Traversable is used for data structures that can contain multiple actions, which can be performed in a specific order. For instance, given a list of IO actions which ask the user to type a word on the console:

askForWordsThreeTimes : [IO String]
askForWordsThreeTimes = [askForWord, askForWord, askForWord]

askForWord : IO String
-- something

The type of askForWordsThreeTimes is somewhat inconvenient, though. We really just want one action, which contains the results. For this type of situation, we use traverse:

typeclass (Functor t, Foldable t) => Traversable t where
    traverse : (Applicative f) => (a -> f b) -> t a -> f (t b)

In the type signature for traverse, think of a as an “input type” and b as an “output type”. t a is a collection of inputs in some structure t, and the result is one big action that contains the results in the same structure: f (t b).

There is a helper function sequence that can be used if your structure already has a bunch of actions, and you just need to collect them instead of mapping:

sequence : (Traversable t, Applicative f) : t (f a) -> f (t a)

Using this, we can get

askForThreeWords : IO [String]
askForThreeWords = sequence askForWordsThreeTimes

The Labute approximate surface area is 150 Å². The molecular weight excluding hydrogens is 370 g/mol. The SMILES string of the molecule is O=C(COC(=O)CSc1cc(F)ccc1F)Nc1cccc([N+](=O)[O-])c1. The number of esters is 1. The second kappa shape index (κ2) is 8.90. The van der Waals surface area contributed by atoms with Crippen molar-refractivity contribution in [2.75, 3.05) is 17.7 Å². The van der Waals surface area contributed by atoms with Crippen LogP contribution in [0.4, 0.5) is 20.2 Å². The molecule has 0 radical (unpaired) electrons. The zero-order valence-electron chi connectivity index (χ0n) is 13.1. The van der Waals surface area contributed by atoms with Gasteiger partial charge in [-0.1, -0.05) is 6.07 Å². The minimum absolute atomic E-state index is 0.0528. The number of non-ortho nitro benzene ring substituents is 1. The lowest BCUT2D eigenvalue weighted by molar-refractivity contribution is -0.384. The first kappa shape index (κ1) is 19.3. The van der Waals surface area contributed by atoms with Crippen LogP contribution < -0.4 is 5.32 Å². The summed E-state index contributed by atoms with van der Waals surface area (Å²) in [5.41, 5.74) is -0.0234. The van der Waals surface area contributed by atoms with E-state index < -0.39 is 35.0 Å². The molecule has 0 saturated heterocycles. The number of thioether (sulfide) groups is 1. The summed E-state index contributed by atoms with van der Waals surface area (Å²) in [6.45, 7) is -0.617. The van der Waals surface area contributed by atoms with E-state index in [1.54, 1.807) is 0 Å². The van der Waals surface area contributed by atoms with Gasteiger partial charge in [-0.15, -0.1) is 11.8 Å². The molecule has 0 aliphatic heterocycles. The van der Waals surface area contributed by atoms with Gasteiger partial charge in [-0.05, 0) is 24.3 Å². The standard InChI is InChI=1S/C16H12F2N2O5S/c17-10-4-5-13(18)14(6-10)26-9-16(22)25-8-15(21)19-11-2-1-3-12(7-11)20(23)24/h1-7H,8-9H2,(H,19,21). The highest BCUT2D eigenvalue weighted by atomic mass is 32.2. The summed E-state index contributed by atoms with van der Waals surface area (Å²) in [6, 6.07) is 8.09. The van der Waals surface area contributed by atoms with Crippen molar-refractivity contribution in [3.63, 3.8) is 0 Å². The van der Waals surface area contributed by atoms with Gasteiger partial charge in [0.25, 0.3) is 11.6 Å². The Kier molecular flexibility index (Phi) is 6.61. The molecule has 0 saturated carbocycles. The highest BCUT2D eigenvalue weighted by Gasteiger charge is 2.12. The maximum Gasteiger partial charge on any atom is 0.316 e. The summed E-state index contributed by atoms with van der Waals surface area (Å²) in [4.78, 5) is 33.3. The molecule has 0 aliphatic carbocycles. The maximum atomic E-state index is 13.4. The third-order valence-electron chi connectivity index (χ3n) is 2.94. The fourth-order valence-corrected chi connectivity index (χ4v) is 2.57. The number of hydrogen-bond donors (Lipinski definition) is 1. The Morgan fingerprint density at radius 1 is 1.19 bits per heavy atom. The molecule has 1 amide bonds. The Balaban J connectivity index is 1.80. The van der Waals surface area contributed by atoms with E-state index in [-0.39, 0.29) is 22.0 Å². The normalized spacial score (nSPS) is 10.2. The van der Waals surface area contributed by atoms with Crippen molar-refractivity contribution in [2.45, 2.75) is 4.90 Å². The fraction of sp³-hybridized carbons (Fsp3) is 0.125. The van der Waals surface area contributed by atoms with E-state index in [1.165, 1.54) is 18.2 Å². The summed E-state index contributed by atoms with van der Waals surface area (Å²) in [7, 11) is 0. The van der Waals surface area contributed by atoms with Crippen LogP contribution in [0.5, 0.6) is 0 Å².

Note that we’re not combining the results in any way; we’re just turning, for instance, a list of actions into one action with a list of results. The order in which those actions is performed is always the same for any given structure, which is defined by the traverse implementation for that structure. For instance, lists are always evaluated from left to right:

-- this was mostly borrowed from Haskell's implementation
instance Traversable []
    traverse f = foldr cons_f (pure []) where
        cons_f x ys = liftA2 (::) (f x) ys

sequence can also be used for some funny edge cases, like if you accidentally end up with a Maybe (IO a) when you really want an IO (Maybe a).

  1. This is also called a left-associative fold, when there are mathematicians around.↩︎

  2. See [Right Folds from the Left][appendix-foldr] for a generic right-fold, if all we have to start with is a left-fold.↩︎